WASHINGTON BOROUGH, Pa (WHTM) — Raven Ridge Wildlife Center has four new permanent residents; injured animals who did not heal properly, and cannot be released back into the wild. So they now begin new lives, as animal ambassadors.

“There’s a lot to determine whether an animal is going to make a good ambassador, or not.” says Tracie Young, head of the center. “Temperament is definitely number one, how the animal interacts with the volunteers, the handler, being out in the public.”

Wildlife rescue facilities are heavily regulated, on both the state and federal levels. According to Tracie, they fill out forms for the U.S. Department of Agriculture, the Pennsylvania Game Commission, the Fish and Boat Commission, and U.S. Fish and Wildlife permits. Doing education programs is part of the package; Tracie says they have to have a minimum of twelve programs a year and file reports. Running a rehab is expensive; the money raised by the educational programs helps keep the lights on and the animals fed. But it also means that they are able to keep some animals alive who would otherwise have to be euthanized.

Such was certainly the case with Gigi the groundhog. “A friend of mine who’s a veterinarian actually found Gigi in her backyard,” says Tracie. “We don’t know if she got hit by a car, if maybe as a baby something traumatic happened to her, but she is not able to run, like a normal groundhog. She is not able to sit on her haunches like most groundhogs do to eat, but she has a fantastic temperament, and you know that groundhogs aren’t always everybody’s favorite, but when she goes out a lot of people have a new appreciation for groundhogs, and she’s great.”

For Dottie the opossum the problems were developmental. According to Tracie, she had “What we call failure to thrive. She seemed to kind of lag behind everybody else, she didn’t really want to be with the other opossums.” When the time came, Dottie opted to stay with the rescue. “We tried to release Dottie three different times, three different places, and she wouldn’t go anywhere. She would follow us back to the vehicle, and she wanted to get back into her crate.”

Willow the Saw-Whet Owl barely escaped being roadkill, when she was found in the double yellow line on Willow Street in Lancaster. “We took the owl to our veterinarian, and the wing is totally destroyed,” says Tracie. “All the bone is fractured, so she will never be able to fly again. But she’s a really good temperament, she is feisty, so she is going to make a good ambassador.”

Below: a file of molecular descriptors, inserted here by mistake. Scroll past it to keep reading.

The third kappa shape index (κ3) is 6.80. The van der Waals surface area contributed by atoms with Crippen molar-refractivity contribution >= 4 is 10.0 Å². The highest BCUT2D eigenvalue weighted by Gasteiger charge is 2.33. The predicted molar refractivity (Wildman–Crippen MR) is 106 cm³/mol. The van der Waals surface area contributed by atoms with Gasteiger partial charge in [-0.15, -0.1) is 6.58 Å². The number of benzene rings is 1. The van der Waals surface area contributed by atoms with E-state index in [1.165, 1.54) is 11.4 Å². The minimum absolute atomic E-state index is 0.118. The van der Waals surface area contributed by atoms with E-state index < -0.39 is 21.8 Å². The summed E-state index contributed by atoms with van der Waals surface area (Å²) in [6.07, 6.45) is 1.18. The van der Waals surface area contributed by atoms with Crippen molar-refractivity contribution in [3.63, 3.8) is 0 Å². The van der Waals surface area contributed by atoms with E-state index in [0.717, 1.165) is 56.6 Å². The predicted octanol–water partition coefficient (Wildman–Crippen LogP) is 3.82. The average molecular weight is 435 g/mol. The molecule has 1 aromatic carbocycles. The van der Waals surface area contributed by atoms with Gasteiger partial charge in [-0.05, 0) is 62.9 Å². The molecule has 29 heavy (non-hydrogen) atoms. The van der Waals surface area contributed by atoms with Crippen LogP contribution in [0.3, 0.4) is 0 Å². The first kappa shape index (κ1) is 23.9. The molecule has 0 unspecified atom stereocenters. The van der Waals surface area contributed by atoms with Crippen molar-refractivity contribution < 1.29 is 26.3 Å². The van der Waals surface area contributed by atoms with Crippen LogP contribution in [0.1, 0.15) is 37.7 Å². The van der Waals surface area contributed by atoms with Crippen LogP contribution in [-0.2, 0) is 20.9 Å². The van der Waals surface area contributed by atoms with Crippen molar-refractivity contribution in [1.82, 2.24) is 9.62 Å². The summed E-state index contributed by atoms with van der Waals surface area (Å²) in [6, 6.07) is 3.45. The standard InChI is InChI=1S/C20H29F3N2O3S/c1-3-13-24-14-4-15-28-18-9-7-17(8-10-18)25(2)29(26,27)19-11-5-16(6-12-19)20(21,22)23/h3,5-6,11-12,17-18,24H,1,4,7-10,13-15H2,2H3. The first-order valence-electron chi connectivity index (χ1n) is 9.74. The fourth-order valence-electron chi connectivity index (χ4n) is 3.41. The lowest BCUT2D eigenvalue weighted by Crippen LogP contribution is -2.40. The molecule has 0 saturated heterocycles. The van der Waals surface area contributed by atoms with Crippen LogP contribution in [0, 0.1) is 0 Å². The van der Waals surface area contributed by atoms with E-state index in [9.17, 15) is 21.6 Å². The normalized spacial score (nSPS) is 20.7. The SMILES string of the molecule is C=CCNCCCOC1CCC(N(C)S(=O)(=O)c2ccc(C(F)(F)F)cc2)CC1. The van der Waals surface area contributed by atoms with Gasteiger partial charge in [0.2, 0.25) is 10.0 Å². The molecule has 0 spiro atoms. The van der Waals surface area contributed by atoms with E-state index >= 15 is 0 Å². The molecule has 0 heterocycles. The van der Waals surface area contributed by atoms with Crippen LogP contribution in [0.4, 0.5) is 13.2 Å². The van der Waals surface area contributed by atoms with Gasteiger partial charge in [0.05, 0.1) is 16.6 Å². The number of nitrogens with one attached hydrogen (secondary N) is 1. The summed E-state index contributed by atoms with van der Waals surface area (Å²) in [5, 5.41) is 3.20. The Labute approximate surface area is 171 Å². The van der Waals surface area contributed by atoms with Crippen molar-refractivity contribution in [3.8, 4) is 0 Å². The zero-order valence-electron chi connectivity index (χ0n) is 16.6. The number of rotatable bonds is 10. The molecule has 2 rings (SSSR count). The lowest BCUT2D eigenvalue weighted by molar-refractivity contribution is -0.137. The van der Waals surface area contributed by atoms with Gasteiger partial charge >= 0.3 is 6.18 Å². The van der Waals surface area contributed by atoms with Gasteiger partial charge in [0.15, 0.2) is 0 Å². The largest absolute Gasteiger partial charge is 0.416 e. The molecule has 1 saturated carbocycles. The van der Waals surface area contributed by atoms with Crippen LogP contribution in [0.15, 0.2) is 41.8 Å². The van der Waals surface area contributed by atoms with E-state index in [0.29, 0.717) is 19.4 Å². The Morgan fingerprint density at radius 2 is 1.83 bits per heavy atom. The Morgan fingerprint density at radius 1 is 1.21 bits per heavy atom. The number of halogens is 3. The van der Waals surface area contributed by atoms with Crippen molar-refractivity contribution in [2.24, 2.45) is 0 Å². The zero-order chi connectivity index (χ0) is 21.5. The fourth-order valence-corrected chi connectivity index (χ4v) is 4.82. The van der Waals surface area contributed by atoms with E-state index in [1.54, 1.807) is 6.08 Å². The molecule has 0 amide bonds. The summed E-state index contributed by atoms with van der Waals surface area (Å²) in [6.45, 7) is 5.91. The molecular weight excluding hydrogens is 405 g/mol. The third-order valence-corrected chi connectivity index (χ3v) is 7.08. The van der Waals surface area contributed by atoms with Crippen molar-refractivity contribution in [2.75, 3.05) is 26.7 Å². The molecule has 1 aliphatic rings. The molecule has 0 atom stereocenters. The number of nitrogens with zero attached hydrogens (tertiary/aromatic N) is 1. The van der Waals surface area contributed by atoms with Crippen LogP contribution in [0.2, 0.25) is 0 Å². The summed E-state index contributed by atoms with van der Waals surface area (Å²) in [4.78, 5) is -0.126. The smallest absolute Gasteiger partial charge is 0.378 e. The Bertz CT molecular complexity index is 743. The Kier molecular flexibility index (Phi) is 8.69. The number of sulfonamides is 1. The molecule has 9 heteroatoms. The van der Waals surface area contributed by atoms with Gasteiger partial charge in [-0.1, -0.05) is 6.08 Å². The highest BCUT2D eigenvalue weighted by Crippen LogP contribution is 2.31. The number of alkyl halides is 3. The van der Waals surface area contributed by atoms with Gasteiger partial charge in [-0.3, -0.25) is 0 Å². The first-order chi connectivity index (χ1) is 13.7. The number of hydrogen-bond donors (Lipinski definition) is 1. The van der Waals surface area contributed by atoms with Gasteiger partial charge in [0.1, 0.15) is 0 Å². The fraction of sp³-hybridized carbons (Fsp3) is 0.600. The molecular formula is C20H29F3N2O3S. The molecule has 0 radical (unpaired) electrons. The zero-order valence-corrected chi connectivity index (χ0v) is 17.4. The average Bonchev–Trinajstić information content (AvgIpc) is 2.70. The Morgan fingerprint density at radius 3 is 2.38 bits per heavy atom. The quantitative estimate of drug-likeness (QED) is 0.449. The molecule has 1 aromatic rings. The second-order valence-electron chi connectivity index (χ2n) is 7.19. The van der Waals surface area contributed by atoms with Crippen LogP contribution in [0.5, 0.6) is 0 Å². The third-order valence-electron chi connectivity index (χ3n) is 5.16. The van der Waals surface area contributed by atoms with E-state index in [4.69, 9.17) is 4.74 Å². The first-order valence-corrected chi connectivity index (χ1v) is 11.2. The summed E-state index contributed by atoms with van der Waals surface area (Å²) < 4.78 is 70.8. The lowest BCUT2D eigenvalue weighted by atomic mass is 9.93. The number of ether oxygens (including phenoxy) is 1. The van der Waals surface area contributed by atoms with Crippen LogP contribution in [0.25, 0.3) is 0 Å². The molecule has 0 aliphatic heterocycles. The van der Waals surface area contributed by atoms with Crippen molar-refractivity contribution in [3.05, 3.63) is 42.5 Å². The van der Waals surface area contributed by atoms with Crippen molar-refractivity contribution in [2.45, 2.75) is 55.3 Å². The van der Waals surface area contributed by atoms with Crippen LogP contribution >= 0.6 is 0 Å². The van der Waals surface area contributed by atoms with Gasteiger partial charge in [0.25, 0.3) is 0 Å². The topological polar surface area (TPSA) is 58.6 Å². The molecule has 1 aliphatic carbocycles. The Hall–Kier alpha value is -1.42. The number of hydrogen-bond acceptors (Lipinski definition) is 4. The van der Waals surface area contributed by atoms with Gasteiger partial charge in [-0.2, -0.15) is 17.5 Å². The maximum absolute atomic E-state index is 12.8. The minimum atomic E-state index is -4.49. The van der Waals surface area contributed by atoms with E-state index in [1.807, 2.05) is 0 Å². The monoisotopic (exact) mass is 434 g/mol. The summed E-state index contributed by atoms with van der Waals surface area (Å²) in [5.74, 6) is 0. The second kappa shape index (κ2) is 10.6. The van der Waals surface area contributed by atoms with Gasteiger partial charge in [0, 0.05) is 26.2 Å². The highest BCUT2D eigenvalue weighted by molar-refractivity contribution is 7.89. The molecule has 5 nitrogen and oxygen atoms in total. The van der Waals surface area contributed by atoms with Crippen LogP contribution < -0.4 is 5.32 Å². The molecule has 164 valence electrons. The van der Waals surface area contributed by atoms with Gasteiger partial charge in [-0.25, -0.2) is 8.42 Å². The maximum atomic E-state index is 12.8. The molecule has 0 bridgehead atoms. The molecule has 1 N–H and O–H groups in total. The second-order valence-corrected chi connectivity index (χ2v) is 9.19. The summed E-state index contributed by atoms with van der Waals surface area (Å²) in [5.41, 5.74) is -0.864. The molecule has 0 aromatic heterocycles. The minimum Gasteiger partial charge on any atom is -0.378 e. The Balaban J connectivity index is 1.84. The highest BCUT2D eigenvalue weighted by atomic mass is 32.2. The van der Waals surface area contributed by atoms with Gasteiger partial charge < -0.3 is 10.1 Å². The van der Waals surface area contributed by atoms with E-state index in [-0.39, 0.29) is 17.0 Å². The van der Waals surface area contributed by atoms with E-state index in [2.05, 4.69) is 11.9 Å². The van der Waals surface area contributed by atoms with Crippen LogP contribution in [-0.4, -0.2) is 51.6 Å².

Animal rehabbers network a lot, trying to find fellow rehabbers who can take an injured animal that needs a permanent home. That’s how Pharaoh the great horned owl ended up at Raven Ridge. “I was contacted by a rehabilitator up near State College,” says Tracie, “and this owl was cosmetically beautiful, but the right-wing, when the bird was hit, it didn’t heal properly.”

Pharaoh had to get used to living with humans. “I’ve been working with him the last couple of months, trying to gain that trust, that temperament,” says Tracie.” Pharaoh has already been part of two programs this year, but he’s also doing double duty, acting as a foster parent to a couple of baby great horned owls. “Great horned owls, especially the babies, will imprint, and you do not want to imprint a great horned owl, and we don’t want them to think they’re human,” says Tracie. “So with them being in the same cage as Pharaoh, they recognize what they are, he teaches them how to eat, how to make the noises, how to groom, and they feel safe.”

The newbies are joining some seasoned veterans, like Tapioca the skunk, Taylor the redtail hawk, the box turtle quintet (Donatello, Emitt, Harriet, Michelangelo, and Ozzie) and the grand old man himself, Barron von Vulture, who we should note is a black vulture and not the more common turkey vulture.

While it can be rewarding, taking care of the permanent residents adds to the workload for Tracie and her small team of volunteers. Arranging educational programs can take a lot of time and effort. But Tracie feels it’s really a means to a more important end.

“It’s our job to also educate the public about these animals. How they play an important part in our environment. Certain animals people are afraid of, there’s no reason to be afraid. And the impact that it makes for the public to see these animals up close is just amazing. A lot of people have come up to me and said ‘I had no idea, I had no idea how cute they were, how beautiful they are’, and when you teach, you make a difference.”